Caterina explains how her dance practice of contact improvisation embodies connectivity between people as well as environments they move through and the challenges of working in isolation. I agree and share my feelings of isolation and despair which I attributed to thinking so much about climate change. Kirralee acknowledges those feelings but says she feels uplifted by her knowledge of how the phytoplankton she is studying adapts to rising temperatures. As she explains in her 2013 conversation with Simon Pockley, some phytoplankton will survive despite what humans do. This opens up discussion about the vanity of humans in privileging our selves above all other life forms. I wonder if my feelings of despair come when personal vanity intrudes into a deeper (uplifting) knowledge of my self as part of a greater whole. I find Kirralee’s expression of understanding of connection through science uplifting. It is also uplifting to openly share feelings as well as logical explanations.

Kirralee and Arjun explain how as scientists they do not work in isolation, but as parts of a global push to understand how the world works and is changing.

About Lisa Roberts

Project leader
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2 Responses to Living Data Lab meeting

  1. Lisa Roberts says:

    Yes to opening up to opportunities to contribute to sustainable living with our selves, each other and with the world. And yes to feeling good about the small part we can play in that tremendous process!

  2. I wonder, is the activity within a drop of seawater random and chaotic, or rhythmic? If anyone knows the answer to this, I would love to hear it, as I am very interested in rhythms.

    What stuck with me about what I heard Caterina saying yesterday is that she is also looking at lack of connectivity, and what happens in its absence, which sounds like a new direction for her. I felt moved by her words, because connection and lack of connection is fundamental to being human, but can be easily overlooked. And yet many of our biggest pains in life come from lack of connection, be it the end of a connection with a beloved, or being able to ignore important information (like climate change) and not act on it. I also imagine connection is crucial to science. Without making the right connections while designing an experiment, a valuable idea may not be able to be proved …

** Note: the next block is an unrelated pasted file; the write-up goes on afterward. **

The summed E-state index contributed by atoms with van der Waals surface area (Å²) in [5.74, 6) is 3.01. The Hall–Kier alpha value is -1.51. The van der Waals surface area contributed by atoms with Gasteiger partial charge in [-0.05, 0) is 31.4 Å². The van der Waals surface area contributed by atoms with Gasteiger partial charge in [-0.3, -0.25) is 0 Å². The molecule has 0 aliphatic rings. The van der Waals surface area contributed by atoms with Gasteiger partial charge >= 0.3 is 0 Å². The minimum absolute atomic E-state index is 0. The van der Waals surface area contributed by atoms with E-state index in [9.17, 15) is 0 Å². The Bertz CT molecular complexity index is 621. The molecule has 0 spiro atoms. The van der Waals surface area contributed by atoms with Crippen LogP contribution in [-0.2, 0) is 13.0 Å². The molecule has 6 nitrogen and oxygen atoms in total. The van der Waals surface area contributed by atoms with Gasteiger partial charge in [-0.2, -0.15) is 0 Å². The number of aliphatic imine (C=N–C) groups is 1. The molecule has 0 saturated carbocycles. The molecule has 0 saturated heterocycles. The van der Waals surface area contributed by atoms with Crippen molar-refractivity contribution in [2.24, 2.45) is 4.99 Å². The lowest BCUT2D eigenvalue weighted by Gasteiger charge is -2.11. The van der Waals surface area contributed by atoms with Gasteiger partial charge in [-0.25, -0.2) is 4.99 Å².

The roots of the sadness that I have felt, thinking about climate change are complex, and what helped me open to a wider perspective (which both honoured the feelings, and allowed me to get unstuck) is noticing that a sort of god complex can arise. We feel that we have to save the world from disaster, or… But of course no one person can be responsible for that act, and if they were, it would rob everyone else of their own power to bring about change, which I see very much as inside job, a personal journey. I realised I don’t want to be saved by someone else, but I love the idea of people partnering, sharing their strengths and seeing change arise out of that. Idealistic … most probably. But this tiger cannot change her stripes :).

    I think a realistic way that can support mass change is good Government policy (look at how effective seatbelt-wearing, drink-driving and anti-smoking campaigns have been), but that subject is out of the scope of this comment.

    I too, love the idea that scientists are now coming together to share data and grants and ideas. How paradoxical that this new development seems to have arisen from decreasing Government expenditure on science, which is generally seen as a bad thing. It brings to mind the idea that something that looks negative can actually be positive.